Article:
How do you find the limit as x approaches pi/4 of [sin(x) - cos(x)] / cos(2x)?

Apr 16, 2015

$\frac{\sqrt{2}}{- 2}$

This is an indeterminate form of the type $\frac{0}{0}$, hence L'Hopital's rule would apply and limit can be evaluated by differentiating numerator and denominator and then applying the limit. Accordingly,

Lim $x \to \frac{\pi}{4}$ $\frac{\sin x - \cos x}{\cos} \left(2 x\right)$

= Lim$x \to \frac{\pi}{4}$ $\frac{\cos x + \sin x}{- 2 \sin 2 x}$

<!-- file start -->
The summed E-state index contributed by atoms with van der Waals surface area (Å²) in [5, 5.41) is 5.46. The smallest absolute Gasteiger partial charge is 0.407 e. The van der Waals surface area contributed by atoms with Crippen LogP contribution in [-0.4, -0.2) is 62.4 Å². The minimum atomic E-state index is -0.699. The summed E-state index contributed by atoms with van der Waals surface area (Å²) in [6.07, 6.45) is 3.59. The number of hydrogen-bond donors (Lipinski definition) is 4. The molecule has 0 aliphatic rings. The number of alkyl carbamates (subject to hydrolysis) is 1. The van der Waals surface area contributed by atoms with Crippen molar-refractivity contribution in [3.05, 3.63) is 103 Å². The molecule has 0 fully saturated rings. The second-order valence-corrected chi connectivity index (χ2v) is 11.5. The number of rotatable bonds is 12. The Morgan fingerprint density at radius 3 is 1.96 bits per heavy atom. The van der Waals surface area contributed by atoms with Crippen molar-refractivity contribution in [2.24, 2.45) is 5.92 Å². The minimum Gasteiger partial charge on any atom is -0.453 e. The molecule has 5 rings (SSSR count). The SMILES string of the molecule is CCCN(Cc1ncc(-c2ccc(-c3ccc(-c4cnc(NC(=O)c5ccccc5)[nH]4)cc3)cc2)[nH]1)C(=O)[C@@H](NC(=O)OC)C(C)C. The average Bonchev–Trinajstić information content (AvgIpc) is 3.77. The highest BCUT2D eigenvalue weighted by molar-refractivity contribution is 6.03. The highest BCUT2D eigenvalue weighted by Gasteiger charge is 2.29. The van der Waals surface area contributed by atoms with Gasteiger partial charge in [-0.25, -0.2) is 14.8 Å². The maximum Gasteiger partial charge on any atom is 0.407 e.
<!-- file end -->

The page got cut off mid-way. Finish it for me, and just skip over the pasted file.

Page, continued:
= $\frac{\sqrt{2}}{- 2}$

Apr 16, 2015

If you want to evaluate the limit without l'Hopital's Rule (find the limit "algebraically"), do this:

Use
$\cos 2 x = {\cos}^{2} x - {\sin}^{2} x = \left(\cos x - \sin x\right) \left(\cos x + \sin x\right)$

${\lim}_{x \rightarrow \frac{\pi}{4}} \frac{\sin x - \cos x}{\cos} \left(2 x\right) = {\lim}_{x \rightarrow \frac{\pi}{4}} \frac{- 1 \left(\cos x - \sin x\right)}{\left(\cos x - \sin x\right) \left(\cos x + \sin x\right)}$

$= {\lim}_{x \rightarrow \frac{\pi}{4}} \frac{- 1}{\cos x + \sin x} = \frac{- 1}{\frac{1}{\sqrt{2}} + \frac{1}{\sqrt{2}}} = \frac{- 1}{\frac{2}{\sqrt{2}}} = - \frac{\sqrt{2}}{2}$